28 May 2014


10:46 am on 28 May 2014

Are dairy farmers bad employers? That question has been swirling around the industry lately, following a survey by labour inspectors that found most of the dairy farms they checked were breaking the employment laws.

The breaches mainly related to paper work - not keeping accurate records of time worked and wages paid.

But the Labour Inspectorate has taken follow-up enforcement action on more than 20 of the non-compliance cases, including one instance where a farmer had to pay an employee $6000 in wage arrears for not meeting the minimum wage.

That's a lot more serious than poor record keeping.

The response from the dairy sector has been two-sided.

On the one hand, everyone from Federated Farmers to the industry body, Dairy NZ, has acknowledged that dairy farmers need to lift their game when it comes to complying with the employment laws.

But they've also been lobbying the Government for a change to the wage regulations, so farmers can average out their workers' pay over a fortnight rather than a week, which is what the mimimum wage order currently stipulates.

They say the increased flexibility they are seeking would fit in a lot better with fortnightly farm rosters.

They are also seeking recognition of the fact that farm workers get accommodation and other benefits thrown in as part of their employment package.

farm worker on tractor


The Council of Trade Unions says many farm workers are already on or near the minimum wage and allowing farmers to average out payments over a fortnight instead of paying on a weekly basis would allow them to demand even longer hours of work, without having to meet the penalties of paying for extra time worked.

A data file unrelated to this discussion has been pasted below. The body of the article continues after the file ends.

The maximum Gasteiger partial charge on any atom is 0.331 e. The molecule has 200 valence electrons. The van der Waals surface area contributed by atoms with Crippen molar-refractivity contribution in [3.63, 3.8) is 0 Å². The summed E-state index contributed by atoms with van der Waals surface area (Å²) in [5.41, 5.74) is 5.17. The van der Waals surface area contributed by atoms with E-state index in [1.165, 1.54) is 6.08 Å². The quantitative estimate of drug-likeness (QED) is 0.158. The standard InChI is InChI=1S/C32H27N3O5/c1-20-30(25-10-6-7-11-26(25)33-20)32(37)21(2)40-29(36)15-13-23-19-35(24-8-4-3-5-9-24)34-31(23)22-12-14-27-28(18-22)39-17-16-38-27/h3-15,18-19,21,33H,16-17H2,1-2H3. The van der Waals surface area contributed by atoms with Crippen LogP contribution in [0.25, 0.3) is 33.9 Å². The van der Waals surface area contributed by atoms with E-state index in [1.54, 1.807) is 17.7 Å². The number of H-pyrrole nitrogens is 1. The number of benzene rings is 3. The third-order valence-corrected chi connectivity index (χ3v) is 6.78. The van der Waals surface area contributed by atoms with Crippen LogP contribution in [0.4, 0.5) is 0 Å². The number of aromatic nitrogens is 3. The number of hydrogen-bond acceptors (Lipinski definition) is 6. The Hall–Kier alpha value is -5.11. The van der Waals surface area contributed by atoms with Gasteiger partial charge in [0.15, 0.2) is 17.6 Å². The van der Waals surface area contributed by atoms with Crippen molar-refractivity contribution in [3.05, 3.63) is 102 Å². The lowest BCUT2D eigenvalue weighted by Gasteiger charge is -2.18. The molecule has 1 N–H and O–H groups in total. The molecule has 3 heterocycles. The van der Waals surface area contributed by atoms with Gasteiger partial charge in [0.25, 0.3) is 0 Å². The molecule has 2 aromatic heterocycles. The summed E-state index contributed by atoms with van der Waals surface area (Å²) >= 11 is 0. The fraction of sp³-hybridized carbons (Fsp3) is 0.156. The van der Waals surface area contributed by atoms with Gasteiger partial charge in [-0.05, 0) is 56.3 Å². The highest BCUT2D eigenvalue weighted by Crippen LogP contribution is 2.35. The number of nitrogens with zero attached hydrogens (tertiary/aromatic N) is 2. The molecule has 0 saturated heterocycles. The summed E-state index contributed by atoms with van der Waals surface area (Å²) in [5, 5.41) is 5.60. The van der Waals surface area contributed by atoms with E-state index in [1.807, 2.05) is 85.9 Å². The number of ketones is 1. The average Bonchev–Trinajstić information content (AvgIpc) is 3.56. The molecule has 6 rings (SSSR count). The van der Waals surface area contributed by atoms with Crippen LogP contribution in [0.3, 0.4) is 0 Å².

But it seems like the dairy industry will get its way on this, because the Business Innovation and Employment Ministry is calling for submissions on a proposal to amend the rules to allow for a fortnightly minimum wage rate.

Dairy farming representatives say one of the reasons for the poor level of farmer compliance is confusion about the labour laws and different interpretations farmers have had from Government agencies.

But the deeper issue behind it all is the difficulty farmers have had in breaking away from their traditional practice of averaging out wage payments over an entire season, to take account of busy and quieter times in the farming year.

That means the exceedingly long hours worked during calving are meant to be compensated with time off later on.

That's always been open to abuse and is one of the reasons why dairy farms haven't had a great reputation among school leavers as a place to work.

A farm consultant we spoke to said a lot of farmers are still thinking in the past, when most dairy farms were smaller family-run units, where staff were expected to work the same hours and conditions as the owners without compensation or complaint.

He points out that increasingly, dairy farms these days are big businesses. A farm owner may be employing a sizeable number of people on several farms and they need qualified managers and staff. A casual approach to wages and conditions won't do, any more.

The entries for the farm manager and trainee contests in the annual dairy industry awards show the highly motivated and skilled people dairy farmers need are out there.

But they are in short supply and are likely to remain so until more farmers have got to grips with what it means to be a good employer in a modern and expanding industry.

There's been one sign however, that farmers are getting the message: Federated Farmers recently reported a rush of orders for its new employment pack, which has just been updated to help farmers meet their obligations as employers.